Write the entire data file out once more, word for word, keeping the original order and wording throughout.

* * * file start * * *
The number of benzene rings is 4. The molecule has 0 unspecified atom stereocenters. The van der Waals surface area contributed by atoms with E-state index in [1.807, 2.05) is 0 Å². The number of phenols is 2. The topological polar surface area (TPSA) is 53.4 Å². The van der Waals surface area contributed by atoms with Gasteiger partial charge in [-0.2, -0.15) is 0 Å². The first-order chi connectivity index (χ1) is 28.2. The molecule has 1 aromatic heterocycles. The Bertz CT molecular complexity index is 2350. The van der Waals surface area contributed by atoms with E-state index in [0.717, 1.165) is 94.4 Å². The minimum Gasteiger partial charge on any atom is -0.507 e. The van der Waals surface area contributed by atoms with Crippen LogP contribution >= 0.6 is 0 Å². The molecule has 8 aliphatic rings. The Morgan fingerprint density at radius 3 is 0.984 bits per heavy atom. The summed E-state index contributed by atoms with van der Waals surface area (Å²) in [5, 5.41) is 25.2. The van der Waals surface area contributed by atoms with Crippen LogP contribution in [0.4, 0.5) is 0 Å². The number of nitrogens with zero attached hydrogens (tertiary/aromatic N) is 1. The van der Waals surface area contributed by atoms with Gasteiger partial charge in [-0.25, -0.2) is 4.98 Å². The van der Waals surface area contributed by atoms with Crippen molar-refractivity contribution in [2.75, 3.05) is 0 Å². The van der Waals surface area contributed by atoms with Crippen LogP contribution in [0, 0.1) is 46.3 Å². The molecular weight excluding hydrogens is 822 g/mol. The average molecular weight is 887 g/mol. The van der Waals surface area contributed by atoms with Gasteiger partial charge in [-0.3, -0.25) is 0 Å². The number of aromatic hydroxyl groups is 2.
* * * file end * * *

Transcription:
The number of benzene rings is 4. The molecule has 0 unspecified atom stereocenters. The van der Waals surface area contributed by atoms with E-state index in [1.807, 2.05) is 0 Å². The number of phenols is 2. The topological polar surface area (TPSA) is 53.4 Å². The van der Waals surface area contributed by atoms with Gasteiger partial charge in [-0.2, -0.15) is 0 Å². The first-order chi connectivity index (χ1) is 28.2. The molecule has 1 aromatic heterocycles. The Bertz CT molecular complexity index is 2350. The van der Waals surface area contributed by atoms with E-state index in [0.717, 1.165) is 94.4 Å². The minimum Gasteiger partial charge on any atom is -0.507 e. The van der Waals surface area contributed by atoms with Crippen LogP contribution >= 0.6 is 0 Å². The molecule has 8 aliphatic rings. The Morgan fingerprint density at radius 3 is 0.984 bits per heavy atom. The summed E-state index contributed by atoms with van der Waals surface area (Å²) in [5, 5.41) is 25.2. The van der Waals surface area contributed by atoms with Crippen LogP contribution in [0.4, 0.5) is 0 Å². The number of nitrogens with zero attached hydrogens (tertiary/aromatic N) is 1. The van der Waals surface area contributed by atoms with Gasteiger partial charge in [-0.25, -0.2) is 4.98 Å². The van der Waals surface area contributed by atoms with Crippen molar-refractivity contribution in [2.75, 3.05) is 0 Å². The van der Waals surface area contributed by atoms with Crippen LogP contribution in [0, 0.1) is 46.3 Å². The molecular weight excluding hydrogens is 822 g/mol. The average molecular weight is 887 g/mol. The van der Waals surface area contributed by atoms with Gasteiger partial charge in [-0.3, -0.25) is 0 Å². The number of aromatic hydroxyl groups is 2.